Renzo Gracie: The Art of Brazilian Jiu-jitsu


[Photo by Lucas Noonan]

An interview with martial arts legend Renzo Gracie from 2011, by Ying Zhu and Gideon Egger. 

Renzo Gracie is the grandson of Brazilian jiu-jitsu’s founder, Carlos Gracie. One of the most celebrated practitioners of the Gracie family’s art, Renzo is also one of the most beloved and respected of its teachers. He has competed in and won numerous Brazilian jiu-jitsu tournaments; he twice won the Abu Dhabi Combat Club’s submission grappling tournament in his weight class, and he has had a long and successful career in mixed martial arts (MMA), with memorable wins against Carlos Newton, Maurice Smith, and Pat Miletich, among others.

Renzo has coauthored two books on Brazilian jiu-jitsu:

Mastering Jujitsu with John Danaher, and Brazilian Jiu-Jitsu: Theory and Technique with his cousin Royler. Renzo is the subject of the documentary: Renzo Gracie: Legacy and he was recently named “Best Pure Grappling Coach” in MMA by the

I sat down with Renzo in the office of his academy in midtown Manhattan to talk about Brazilian jiu-jitsu, MMA, and the “philosophy of the mats.”

YZ: Can you tell us a bit about the relationship between Brazilian jiu-jitsu and Japanese jiu-jitsu and judo?

RG: Traditional jiu-jitsu was a form of martial art that didn’t have sparring sessions; it was just based on kata. So as fighters they were very weak.

[Jigoro] Kano was a Japanese jiu-jitsu instructor and from that he started doing Judo.

Actually his first book was about jiu-jitsu. Then he decided to create judo, which consists of a lot of sparring and training to take your opponent down. So judo evolved a lot.

A Japanese champion [Mitsuyo Maeda] went to Brazil to work as a diplomat there and he ended up teaching my grandfather [Carlos Gracie] and granduncle [Helio Gracie] the art of jiu-jitsu, which back then was judo—the take-downs—and the ground fighting that came from traditional jiu-jitsu.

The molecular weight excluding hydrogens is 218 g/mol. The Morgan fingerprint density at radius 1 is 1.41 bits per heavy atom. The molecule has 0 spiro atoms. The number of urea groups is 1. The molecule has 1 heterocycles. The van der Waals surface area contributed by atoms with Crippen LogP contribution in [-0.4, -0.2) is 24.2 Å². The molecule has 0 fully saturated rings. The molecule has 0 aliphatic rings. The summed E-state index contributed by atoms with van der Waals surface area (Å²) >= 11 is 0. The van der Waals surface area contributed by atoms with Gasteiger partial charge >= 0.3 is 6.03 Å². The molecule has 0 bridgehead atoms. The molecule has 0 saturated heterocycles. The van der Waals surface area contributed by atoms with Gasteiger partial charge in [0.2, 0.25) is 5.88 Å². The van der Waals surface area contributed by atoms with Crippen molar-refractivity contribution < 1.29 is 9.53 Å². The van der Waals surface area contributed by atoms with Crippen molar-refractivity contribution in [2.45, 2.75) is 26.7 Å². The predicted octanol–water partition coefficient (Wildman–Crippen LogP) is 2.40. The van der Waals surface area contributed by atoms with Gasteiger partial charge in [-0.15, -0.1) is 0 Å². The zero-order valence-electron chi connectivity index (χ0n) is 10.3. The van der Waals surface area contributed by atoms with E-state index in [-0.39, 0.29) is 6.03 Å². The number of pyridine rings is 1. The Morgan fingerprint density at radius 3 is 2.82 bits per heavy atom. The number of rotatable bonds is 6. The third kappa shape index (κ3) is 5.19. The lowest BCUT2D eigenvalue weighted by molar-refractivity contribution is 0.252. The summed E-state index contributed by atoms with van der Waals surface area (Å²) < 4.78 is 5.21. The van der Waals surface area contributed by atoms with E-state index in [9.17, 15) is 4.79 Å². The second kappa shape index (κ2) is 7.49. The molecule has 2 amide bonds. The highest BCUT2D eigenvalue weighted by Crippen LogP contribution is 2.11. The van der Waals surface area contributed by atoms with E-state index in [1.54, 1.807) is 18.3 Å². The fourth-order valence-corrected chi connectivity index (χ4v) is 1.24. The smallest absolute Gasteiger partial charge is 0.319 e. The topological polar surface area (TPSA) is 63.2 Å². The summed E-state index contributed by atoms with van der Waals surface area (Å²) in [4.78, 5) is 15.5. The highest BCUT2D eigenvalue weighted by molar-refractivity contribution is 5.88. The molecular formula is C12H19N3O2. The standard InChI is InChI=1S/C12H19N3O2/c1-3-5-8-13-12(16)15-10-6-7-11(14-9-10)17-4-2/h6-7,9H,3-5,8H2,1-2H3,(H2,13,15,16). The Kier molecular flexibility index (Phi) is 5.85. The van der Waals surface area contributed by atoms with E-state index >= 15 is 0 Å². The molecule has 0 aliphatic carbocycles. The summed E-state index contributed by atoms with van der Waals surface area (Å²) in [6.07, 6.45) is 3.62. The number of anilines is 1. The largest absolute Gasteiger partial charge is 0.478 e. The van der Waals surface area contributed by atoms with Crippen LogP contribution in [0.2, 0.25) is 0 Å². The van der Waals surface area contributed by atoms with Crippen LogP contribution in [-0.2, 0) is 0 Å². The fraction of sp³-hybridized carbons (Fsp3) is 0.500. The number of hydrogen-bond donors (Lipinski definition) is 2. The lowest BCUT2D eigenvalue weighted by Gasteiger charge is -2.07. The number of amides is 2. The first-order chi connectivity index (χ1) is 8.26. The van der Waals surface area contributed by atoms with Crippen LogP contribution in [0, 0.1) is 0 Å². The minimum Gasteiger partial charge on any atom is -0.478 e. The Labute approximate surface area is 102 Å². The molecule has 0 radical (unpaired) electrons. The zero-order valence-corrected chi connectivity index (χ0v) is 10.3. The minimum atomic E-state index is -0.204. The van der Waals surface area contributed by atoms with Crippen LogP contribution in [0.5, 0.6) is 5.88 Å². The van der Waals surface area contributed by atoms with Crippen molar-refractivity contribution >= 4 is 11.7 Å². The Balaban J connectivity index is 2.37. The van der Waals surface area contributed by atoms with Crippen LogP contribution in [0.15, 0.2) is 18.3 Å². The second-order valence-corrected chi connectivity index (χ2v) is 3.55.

And my family ended up adapting jiu-jitsu and here I am, three generations later, trying to teach my son.

YZ: How has Brazilian jiu-jitsu evolved over time?

RG: It’s a constant evolution. It’s amazing–to the point where if you stay out a year, and you come back, you are going to see so many things that you won’t believe. It’s a beautiful martial art. It’s constant motion. The only thing that resembles Brazilian jiu-jitsu—in terms of evolution—is the internet.

YZ: Can you tell us about the tactical aspects of Brazilian jiu-jitsu, the intellectual side of the art: the chess game?

RG: It’s a very smart martial art. It’s a martial art designed for you to win even if your opponent outweighs you by over fifty pounds, or even if you are tired and he is fresh. So there is a mind game and a chess game that you play to make him tired and make him open an opportunity for you to win the fight.

YZ: How have you contributed to the art?

RG: I dedicated my whole life; I trained my brothers and my cousins, and all those around me and at the same time I tried to produce one of the best teams in the world. We have over twelve hundred students now and this is a center of constant evolution. We’re here studying how to improve the art, and fighting to make everything better, and it’s been working extremely positively.

And I keep working with the promoters to make better competitions and better events. I’ve tried to enable people who don’t have access to a jiu-jitsu academy to learn by putting lessons on the internet. We present it to them in the best way so that even if they only have a garage to train in they’ll still have access to the knowledge that we’re producing here.

Style: "Tokyo5_1"

YZ: What particular techniques have you developed?